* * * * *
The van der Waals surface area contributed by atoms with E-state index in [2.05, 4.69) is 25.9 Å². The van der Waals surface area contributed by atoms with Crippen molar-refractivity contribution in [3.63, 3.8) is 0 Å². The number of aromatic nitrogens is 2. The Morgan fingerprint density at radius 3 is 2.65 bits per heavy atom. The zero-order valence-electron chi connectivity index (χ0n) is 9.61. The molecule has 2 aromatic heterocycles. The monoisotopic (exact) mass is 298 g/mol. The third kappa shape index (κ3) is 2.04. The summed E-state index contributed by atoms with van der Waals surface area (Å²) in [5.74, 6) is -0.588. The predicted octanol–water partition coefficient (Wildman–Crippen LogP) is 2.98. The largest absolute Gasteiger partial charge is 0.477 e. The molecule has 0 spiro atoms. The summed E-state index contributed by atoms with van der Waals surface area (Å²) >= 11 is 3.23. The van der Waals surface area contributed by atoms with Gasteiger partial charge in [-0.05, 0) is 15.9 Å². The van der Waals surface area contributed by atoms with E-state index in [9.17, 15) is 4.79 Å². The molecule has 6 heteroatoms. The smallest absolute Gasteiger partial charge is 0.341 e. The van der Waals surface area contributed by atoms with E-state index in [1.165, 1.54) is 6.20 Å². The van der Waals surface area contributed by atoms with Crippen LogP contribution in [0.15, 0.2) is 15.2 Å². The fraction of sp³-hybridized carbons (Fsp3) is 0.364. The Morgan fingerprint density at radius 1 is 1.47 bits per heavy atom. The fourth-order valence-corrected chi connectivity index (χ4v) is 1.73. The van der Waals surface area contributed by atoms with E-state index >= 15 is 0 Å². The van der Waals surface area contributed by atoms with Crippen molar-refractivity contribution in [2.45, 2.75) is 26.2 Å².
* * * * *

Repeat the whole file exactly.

The van der Waals surface area contributed by atoms with E-state index in [2.05, 4.69) is 25.9 Å². The van der Waals surface area contributed by atoms with Crippen molar-refractivity contribution in [3.63, 3.8) is 0 Å². The number of aromatic nitrogens is 2. The Morgan fingerprint density at radius 3 is 2.65 bits per heavy atom. The zero-order valence-electron chi connectivity index (χ0n) is 9.61. The molecule has 2 aromatic heterocycles. The monoisotopic (exact) mass is 298 g/mol. The third kappa shape index (κ3) is 2.04. The summed E-state index contributed by atoms with van der Waals surface area (Å²) in [5.74, 6) is -0.588. The predicted octanol–water partition coefficient (Wildman–Crippen LogP) is 2.98. The largest absolute Gasteiger partial charge is 0.477 e. The molecule has 0 spiro atoms. The summed E-state index contributed by atoms with van der Waals surface area (Å²) >= 11 is 3.23. The van der Waals surface area contributed by atoms with Gasteiger partial charge in [-0.05, 0) is 15.9 Å². The van der Waals surface area contributed by atoms with E-state index in [9.17, 15) is 4.79 Å². The molecule has 6 heteroatoms. The smallest absolute Gasteiger partial charge is 0.341 e. The van der Waals surface area contributed by atoms with E-state index in [1.165, 1.54) is 6.20 Å². The van der Waals surface area contributed by atoms with Crippen LogP contribution in [0.15, 0.2) is 15.2 Å². The fraction of sp³-hybridized carbons (Fsp3) is 0.364. The Morgan fingerprint density at radius 1 is 1.47 bits per heavy atom. The fourth-order valence-corrected chi connectivity index (χ4v) is 1.73. The van der Waals surface area contributed by atoms with E-state index >= 15 is 0 Å². The van der Waals surface area contributed by atoms with Crippen molar-refractivity contribution in [2.45, 2.75) is 26.2 Å².